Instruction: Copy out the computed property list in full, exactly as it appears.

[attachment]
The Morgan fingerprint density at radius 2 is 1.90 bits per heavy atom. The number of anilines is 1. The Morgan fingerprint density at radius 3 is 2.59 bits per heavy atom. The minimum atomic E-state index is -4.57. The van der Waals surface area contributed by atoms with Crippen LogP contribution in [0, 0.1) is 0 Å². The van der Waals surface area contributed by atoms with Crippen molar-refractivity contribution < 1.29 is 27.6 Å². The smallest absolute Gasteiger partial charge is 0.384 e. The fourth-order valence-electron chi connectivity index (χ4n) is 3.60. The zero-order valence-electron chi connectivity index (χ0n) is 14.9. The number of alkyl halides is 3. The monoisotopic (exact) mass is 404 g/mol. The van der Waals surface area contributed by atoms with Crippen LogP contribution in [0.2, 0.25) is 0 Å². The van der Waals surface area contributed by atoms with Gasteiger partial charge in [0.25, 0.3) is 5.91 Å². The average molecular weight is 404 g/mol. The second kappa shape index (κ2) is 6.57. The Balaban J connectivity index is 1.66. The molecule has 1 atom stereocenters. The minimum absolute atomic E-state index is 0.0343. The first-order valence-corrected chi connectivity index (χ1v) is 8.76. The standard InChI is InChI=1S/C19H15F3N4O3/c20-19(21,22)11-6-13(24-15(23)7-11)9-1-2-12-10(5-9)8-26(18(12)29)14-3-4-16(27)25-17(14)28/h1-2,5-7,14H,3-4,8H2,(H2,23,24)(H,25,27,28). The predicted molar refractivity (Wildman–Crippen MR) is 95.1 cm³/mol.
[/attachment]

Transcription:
The Morgan fingerprint density at radius 2 is 1.90 bits per heavy atom. The number of anilines is 1. The Morgan fingerprint density at radius 3 is 2.59 bits per heavy atom. The minimum atomic E-state index is -4.57. The van der Waals surface area contributed by atoms with Crippen LogP contribution in [0, 0.1) is 0 Å². The van der Waals surface area contributed by atoms with Crippen molar-refractivity contribution < 1.29 is 27.6 Å². The smallest absolute Gasteiger partial charge is 0.384 e. The fourth-order valence-electron chi connectivity index (χ4n) is 3.60. The zero-order valence-electron chi connectivity index (χ0n) is 14.9. The number of alkyl halides is 3. The monoisotopic (exact) mass is 404 g/mol. The van der Waals surface area contributed by atoms with Crippen LogP contribution in [0.2, 0.25) is 0 Å². The van der Waals surface area contributed by atoms with Gasteiger partial charge in [0.25, 0.3) is 5.91 Å². The average molecular weight is 404 g/mol. The second kappa shape index (κ2) is 6.57. The Balaban J connectivity index is 1.66. The molecule has 1 atom stereocenters. The minimum absolute atomic E-state index is 0.0343. The first-order valence-corrected chi connectivity index (χ1v) is 8.76. The standard InChI is InChI=1S/C19H15F3N4O3/c20-19(21,22)11-6-13(24-15(23)7-11)9-1-2-12-10(5-9)8-26(18(12)29)14-3-4-16(27)25-17(14)28/h1-2,5-7,14H,3-4,8H2,(H2,23,24)(H,25,27,28). The predicted molar refractivity (Wildman–Crippen MR) is 95.1 cm³/mol.